15 May, 2014: Swedish folk sensation First Aid Kit brought their astounding new album Stay Gold to London for a mesmeric show at Islington Assembly Hall. Check out our stunning photos of the gig here.
For more information on Islington Assembly Hall, find them on Facebook here.
"I remember our first gig in London," announces Johanna Söderberg moments after First Aid Kit have taken to their golden-cloaked stage. “We got the day off school".
It isn’t entirely surprising that she remembers it - it wasn’t as long ago as one might think. The Swedish sisters may suggest, with their complex, insightful lyrics and effortlessly powerful vocals, that they have a wealth of years between them, but in fact, Johanna is barely out of her teens. The band’s age, however, is essentially an irrelevance – there is no need to take it into consideration, because by any standards, their performance is incredible.
As the release of their third album, Stay Gold, approaches, any trouble they may have had in embodying the maturity of their records onstage has been overcome, and their vocal and instrumental ability would be the envy of even the most accomplished musician. The only way in which Johanna, who is the younger of the two, occasionally betrays her youth, is with her playful, rock star stage persona, which is as delightfully endearing as it is jarring. She head bangs through the entirety of ‘The Lion’s Roar’, and occasionally yells, with a spirited exuberance, “I CAN’T HEAR YOU LONDON. DO YOU WANT ANOTHER SONG?”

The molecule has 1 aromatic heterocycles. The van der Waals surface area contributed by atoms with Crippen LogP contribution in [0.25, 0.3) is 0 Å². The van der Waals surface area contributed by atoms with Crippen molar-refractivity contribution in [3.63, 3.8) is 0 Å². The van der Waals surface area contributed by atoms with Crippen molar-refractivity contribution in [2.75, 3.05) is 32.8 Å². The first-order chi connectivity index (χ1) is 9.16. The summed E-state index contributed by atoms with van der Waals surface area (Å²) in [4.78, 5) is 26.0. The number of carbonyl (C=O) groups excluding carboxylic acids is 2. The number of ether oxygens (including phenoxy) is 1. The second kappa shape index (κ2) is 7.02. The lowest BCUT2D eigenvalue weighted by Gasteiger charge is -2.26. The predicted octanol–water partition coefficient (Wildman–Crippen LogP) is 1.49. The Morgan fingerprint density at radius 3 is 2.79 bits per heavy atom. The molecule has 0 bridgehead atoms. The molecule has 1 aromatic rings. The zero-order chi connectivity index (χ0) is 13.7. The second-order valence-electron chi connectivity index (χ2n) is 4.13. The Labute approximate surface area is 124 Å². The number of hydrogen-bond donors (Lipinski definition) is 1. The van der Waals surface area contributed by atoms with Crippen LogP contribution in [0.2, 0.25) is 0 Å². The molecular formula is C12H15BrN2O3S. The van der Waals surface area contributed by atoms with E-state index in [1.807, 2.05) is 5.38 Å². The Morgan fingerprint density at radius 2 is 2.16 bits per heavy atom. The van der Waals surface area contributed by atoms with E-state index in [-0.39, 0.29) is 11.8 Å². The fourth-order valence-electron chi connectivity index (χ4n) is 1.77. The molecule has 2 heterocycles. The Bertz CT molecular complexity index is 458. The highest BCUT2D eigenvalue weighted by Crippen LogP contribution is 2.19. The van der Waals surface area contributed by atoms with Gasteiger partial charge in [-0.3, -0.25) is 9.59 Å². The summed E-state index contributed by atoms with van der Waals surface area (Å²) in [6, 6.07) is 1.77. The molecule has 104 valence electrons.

As much as their infectiously energetic presence is reason enough to watch First Aid Kit live, it is the tightness of their harmonies which impresses most. The two have performed together from such a young age that their voices seem to have grown as one. No matter how much Klara’s vocals swoop and soar around the melody, Johanna stays with her, just above or just below, adding a rich depth to their live sound which more than justifies a recent booking by the Royal Albert Hall.
At one point the duo step to the front of the stage, without microphones, and perform a beautiful and unamplified version of ‘Ghost Town’. It is a mark of the respect they’ve earned from their fans that the 1,000 strong crowd is, apart from when encouraged to gently sing the chorus, silent throughout. If there’s any competitiveness, or tension, that comes with working and performing with your sister, First Aid Kit aren’t ones to let it show.
When Johanna’s voice occasionally strains and cracks - at one point she even momentarily clutches her chest (a little too much rock star screaming, perhaps), Klara looks over to her with concern, not annoyance. Their stage patter, delivered in perfect American-accented English, consists of the two interrupting each other almost constantly, and yet they remain cohesive and coherent. When the band return for an encore, they perform an immersive, reworked cover of Simon & Garfunkel’s ‘America’ which they first performed at Sweden’s Polar Music Prize to Paul Simon himself, the only person in the audience to give them a standing ovation. They may not have written the lyrics, but when the song reaches its climax with “’Kathy, I’m lost’, I said, though I knew she was sleeping,” they’re able to summon such a pained, heart-wrenching tone that it’s easy to forget the words are not their own.
In an interview earlier in the day, the band explained that Simon was alone in his ovation because the King of Sweden was sitting a few rows down, before whom, unbeknownst to Simon, it is considered rude to stand. Tonight, as their set comes to an end, there is no royalty in attendance, and the entire balcony rises to its feet.